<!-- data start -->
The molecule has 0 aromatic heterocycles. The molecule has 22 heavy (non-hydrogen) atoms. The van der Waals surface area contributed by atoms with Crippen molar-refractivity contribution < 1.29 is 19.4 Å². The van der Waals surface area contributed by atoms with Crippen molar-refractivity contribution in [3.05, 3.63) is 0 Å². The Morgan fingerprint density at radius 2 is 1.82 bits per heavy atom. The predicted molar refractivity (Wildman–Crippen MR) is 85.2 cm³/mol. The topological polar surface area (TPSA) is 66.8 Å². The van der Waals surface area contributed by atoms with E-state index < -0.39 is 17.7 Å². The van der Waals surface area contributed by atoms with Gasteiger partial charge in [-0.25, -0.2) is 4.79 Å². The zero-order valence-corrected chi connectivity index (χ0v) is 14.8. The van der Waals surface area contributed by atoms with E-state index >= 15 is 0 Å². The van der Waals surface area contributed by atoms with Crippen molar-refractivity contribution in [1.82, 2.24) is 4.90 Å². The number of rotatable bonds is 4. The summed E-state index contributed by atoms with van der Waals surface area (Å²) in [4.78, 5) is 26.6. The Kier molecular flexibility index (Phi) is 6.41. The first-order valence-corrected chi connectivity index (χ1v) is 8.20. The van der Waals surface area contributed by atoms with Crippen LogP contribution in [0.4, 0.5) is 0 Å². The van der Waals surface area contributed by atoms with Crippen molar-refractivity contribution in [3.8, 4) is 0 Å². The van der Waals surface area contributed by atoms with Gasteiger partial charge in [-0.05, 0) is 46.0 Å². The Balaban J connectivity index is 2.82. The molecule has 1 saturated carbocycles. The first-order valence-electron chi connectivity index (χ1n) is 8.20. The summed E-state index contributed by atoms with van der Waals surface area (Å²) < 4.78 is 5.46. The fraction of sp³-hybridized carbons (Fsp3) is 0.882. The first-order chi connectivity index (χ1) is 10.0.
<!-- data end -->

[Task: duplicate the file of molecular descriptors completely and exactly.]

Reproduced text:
The molecule has 0 aromatic heterocycles. The molecule has 22 heavy (non-hydrogen) atoms. The van der Waals surface area contributed by atoms with Crippen molar-refractivity contribution < 1.29 is 19.4 Å². The van der Waals surface area contributed by atoms with Crippen molar-refractivity contribution in [3.05, 3.63) is 0 Å². The Morgan fingerprint density at radius 2 is 1.82 bits per heavy atom. The predicted molar refractivity (Wildman–Crippen MR) is 85.2 cm³/mol. The topological polar surface area (TPSA) is 66.8 Å². The van der Waals surface area contributed by atoms with E-state index < -0.39 is 17.7 Å². The van der Waals surface area contributed by atoms with Gasteiger partial charge in [-0.25, -0.2) is 4.79 Å². The zero-order valence-corrected chi connectivity index (χ0v) is 14.8. The van der Waals surface area contributed by atoms with E-state index >= 15 is 0 Å². The van der Waals surface area contributed by atoms with Crippen molar-refractivity contribution in [1.82, 2.24) is 4.90 Å². The number of rotatable bonds is 4. The summed E-state index contributed by atoms with van der Waals surface area (Å²) in [4.78, 5) is 26.6. The Kier molecular flexibility index (Phi) is 6.41. The first-order valence-corrected chi connectivity index (χ1v) is 8.20. The van der Waals surface area contributed by atoms with Crippen LogP contribution in [0.4, 0.5) is 0 Å². The van der Waals surface area contributed by atoms with Crippen molar-refractivity contribution in [3.8, 4) is 0 Å². The van der Waals surface area contributed by atoms with Gasteiger partial charge in [-0.05, 0) is 46.0 Å². The Balaban J connectivity index is 2.82. The molecule has 1 saturated carbocycles. The first-order valence-electron chi connectivity index (χ1n) is 8.20. The summed E-state index contributed by atoms with van der Waals surface area (Å²) < 4.78 is 5.46. The fraction of sp³-hybridized carbons (Fsp3) is 0.882. The first-order chi connectivity index (χ1) is 10.0.